There seems to be an awful lot of negativity swirling around the modeling community at the moment. And I certainly bear at least some of the responsibility. Kitty Hawk, it seems, has become a lightning rod for a fissure that has riven the hobby since I came back to it, and doubtless long before then.
So taking on a build review of the Su-17 was bound to cause a stir. And straight-up anti-recommending it, even moreso.
I probably could have predicted the way things would go. There are plenty of people in this hobby who can’t seem to understand that kit quality and user ability are two completely separate things. It’s not like scratchbuilding intuition and airbrush experience come in the box, bagged up nicely next to the decals.
Call out a kit for being bad? They attack your ability. That’s the way it goes. And I’ve written about it before.
Ultimately, it’s the same shit in a new dress. It all comes back to the same “modeler vs. assembler” broken record. God forbid we acknowledge, respect and even celebrate the spectrum of preferences and talents that are encompassed by this hobby. Instead by all means let’s reduce it to some meaningless binary bullshit. Let’s deflect any critique of kits, of paints, of decals, and throw it all back on the modeler (exception: bashing Trumpeter for accuracy issues).
As fun as wading through sludge can be sometimes, and as hilarious and pathetic as Facebook protest groups can be, I thought I’d swim upstream a bit and talk about the things I’m grateful for in this hobby. Or a few of them at least.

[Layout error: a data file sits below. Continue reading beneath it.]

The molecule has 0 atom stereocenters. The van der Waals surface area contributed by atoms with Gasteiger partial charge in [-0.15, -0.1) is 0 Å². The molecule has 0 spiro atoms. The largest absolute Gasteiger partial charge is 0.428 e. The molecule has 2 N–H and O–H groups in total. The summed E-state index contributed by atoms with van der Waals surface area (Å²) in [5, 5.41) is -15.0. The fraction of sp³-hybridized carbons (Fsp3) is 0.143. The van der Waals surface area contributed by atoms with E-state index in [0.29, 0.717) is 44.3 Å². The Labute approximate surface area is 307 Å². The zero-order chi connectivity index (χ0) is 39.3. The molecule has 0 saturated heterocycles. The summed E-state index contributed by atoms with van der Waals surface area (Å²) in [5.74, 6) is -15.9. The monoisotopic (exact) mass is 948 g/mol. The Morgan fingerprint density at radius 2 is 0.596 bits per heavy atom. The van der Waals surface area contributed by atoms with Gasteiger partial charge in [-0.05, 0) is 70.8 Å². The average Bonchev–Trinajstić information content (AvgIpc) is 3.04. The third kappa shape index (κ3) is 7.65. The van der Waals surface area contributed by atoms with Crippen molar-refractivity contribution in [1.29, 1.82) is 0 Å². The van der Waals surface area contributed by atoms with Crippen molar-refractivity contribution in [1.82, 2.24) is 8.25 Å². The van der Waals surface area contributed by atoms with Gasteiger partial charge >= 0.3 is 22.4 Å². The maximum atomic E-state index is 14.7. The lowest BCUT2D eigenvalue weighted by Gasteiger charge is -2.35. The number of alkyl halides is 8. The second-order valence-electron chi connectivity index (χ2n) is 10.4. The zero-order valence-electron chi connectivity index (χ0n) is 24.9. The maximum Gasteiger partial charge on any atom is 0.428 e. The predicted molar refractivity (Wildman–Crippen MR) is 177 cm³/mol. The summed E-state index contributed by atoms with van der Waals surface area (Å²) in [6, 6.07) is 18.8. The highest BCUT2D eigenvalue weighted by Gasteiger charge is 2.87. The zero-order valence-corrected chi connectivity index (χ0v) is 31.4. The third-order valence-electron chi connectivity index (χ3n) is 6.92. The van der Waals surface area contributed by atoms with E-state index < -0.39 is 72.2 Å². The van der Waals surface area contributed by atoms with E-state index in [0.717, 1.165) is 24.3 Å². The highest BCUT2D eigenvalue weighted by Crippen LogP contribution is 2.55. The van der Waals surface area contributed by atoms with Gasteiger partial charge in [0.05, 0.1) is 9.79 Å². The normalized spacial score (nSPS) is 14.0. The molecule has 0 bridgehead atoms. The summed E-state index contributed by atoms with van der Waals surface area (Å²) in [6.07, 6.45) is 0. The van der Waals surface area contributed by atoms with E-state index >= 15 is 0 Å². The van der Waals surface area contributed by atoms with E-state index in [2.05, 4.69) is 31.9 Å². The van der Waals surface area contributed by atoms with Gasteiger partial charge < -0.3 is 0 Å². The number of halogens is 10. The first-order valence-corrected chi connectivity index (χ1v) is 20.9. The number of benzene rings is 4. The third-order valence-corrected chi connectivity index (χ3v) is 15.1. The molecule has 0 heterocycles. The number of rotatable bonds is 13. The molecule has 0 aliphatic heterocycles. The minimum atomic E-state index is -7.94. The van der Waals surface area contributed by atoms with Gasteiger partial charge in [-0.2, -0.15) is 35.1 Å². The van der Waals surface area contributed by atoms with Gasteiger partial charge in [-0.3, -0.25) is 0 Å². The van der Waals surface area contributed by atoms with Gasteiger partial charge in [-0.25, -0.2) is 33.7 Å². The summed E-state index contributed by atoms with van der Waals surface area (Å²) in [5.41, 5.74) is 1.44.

When I was building models as a kid, my only connection to the larger modeling world was the rare trip to a hobby shop and the occasional purchase of an issue of FSM. I had no idea there were clubs, or contests, or anything of the kind. I didn’t know any other kids who modeled anything like seriously. Adults either.
When I came back to the hobby, I came back to a fully formed online community (and marketplace) and it was staggering to behold. For all the pettiness that goes on, the internet has transformed this hobby for the better in terms of information exchange and access to products.
I went through a lot of different paint brands before landing in a happy place with Tamiya and Gunze Mr. Color. Then I tried Mr Paint (MRP). Holy shitsnacks. The spray performance is second-to-none, and coverage builds in a wonderfully linear fashion, so you can easily hover in near-transparency, or get solid coverage with even yellows and reds.
If you haven’t given it a shot, and you have the ventilation to spray lacquers, it’s worth checking out.
Online retail has broken open a literal world of kits, decals, paint and aftermarket goodies. And while I still partake of Sprue Brothers, Hannants and the occasional eBay purchase, Matthew Bole’s Hobbyworld-USA has become my go-to, especially for many of the excellent products that are difficult to source from elsewhere. The aforementioned Mr Paint, Aizu masking tape, KASL resin goodies…it’s always a pleasure when a #bolebox shows up on my doorstep.
When I was a kid, the dominant players in my hobby world were Monogram, Revell, Testors, and I guess AMT/ERTL. Tamiya and Hasegawa existed, but the Michaels where I got most of my kits didn’t carry them. Accurate Miniatures came onto the scene toward the end of my childhood modeling “career”.